Advice from experts on how to limit your exposure and your impact on the environment.
“It’s hard not to make people too worried about a lot of things,” said UW-Madison pediatric endocrinologist Ellen Connor, after running through a plethora of hypothesized health effects — genital abnormalities, tumors, lower sperm counts, diabetes, early puberty — and an equally long list of worrisome chemicals.
The four groups of chemicals that trigger consumption advisories — PCBs, mercury, dioxins and PFOS (perfluorooctane sulfate) — have all been associated with endocrine disruption.
Emails from the Wisconsin Department of Natural Resources and the U.S. Environmental Protection Agency.
Males exposed to chemicals managed to mate if other males were not around. But if they had to compete with the control males, however, they “suffered nearly total reproductive failure”: They had no game.
More about nonylphenol and BPA, two chemicals commonly found in Minnesota’s waters.
Endocrine disruptors have been called a “global threat” to people and wildlife, but Wisconsin is lagging behind Minnesota in testing its waters for them.
Competing studies are under way to assess air pollution from Wisconsin’s frac sand industry, and the author of one said current state law isn’t protecting people well enough. A separate study, meanwhile, will examine the impact of frac sand mines on water.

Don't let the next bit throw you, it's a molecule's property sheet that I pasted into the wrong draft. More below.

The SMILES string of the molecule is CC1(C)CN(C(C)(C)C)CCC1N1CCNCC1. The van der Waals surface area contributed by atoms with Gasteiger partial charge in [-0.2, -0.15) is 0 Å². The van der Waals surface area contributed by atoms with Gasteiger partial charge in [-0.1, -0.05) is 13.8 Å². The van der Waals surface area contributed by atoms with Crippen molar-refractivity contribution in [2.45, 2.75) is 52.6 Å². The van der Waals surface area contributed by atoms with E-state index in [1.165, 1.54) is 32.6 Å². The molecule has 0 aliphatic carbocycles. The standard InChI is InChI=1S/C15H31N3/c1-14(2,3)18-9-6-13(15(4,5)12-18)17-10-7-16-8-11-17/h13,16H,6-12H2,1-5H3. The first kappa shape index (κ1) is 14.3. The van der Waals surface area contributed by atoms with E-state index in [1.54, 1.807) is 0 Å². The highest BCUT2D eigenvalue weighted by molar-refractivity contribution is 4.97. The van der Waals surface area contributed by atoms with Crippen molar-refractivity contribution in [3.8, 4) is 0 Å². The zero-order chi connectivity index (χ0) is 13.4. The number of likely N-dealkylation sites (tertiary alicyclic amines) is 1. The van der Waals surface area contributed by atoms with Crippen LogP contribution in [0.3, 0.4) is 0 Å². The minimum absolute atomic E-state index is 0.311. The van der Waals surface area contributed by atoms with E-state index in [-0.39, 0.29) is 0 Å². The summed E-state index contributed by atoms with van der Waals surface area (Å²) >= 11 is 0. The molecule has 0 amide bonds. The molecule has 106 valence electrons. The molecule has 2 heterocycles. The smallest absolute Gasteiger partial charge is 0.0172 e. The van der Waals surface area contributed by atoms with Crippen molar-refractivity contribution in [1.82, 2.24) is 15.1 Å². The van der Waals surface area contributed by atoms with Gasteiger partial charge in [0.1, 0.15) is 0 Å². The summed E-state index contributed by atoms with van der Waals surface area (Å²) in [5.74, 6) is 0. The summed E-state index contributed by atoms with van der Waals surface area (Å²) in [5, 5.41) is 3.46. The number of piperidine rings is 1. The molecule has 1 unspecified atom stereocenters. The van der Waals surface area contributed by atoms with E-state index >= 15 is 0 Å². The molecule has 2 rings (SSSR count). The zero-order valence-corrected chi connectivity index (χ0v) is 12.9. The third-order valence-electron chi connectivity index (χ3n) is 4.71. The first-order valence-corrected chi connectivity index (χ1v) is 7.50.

Nearly a fifth of Wisconsin’s 70 active frac sand mines and processing plants were cited for environmental violations last year, as the industry continued to expand at a rapid clip.
A brief run-down of the permits required to open a frac sand mine or processing plant.
The rapid growth in Wisconsin’s frac sand industry is slowing, thanks to lower prices and increased supply. The sand is still in demand, but people who expected that they could get rich quick on the state’s sandy soils may be disappointed.
The growth in Wisconsin’s frac sand industry appears to be slowing down, but the state now has 95 operating or permitted frac sand facilities.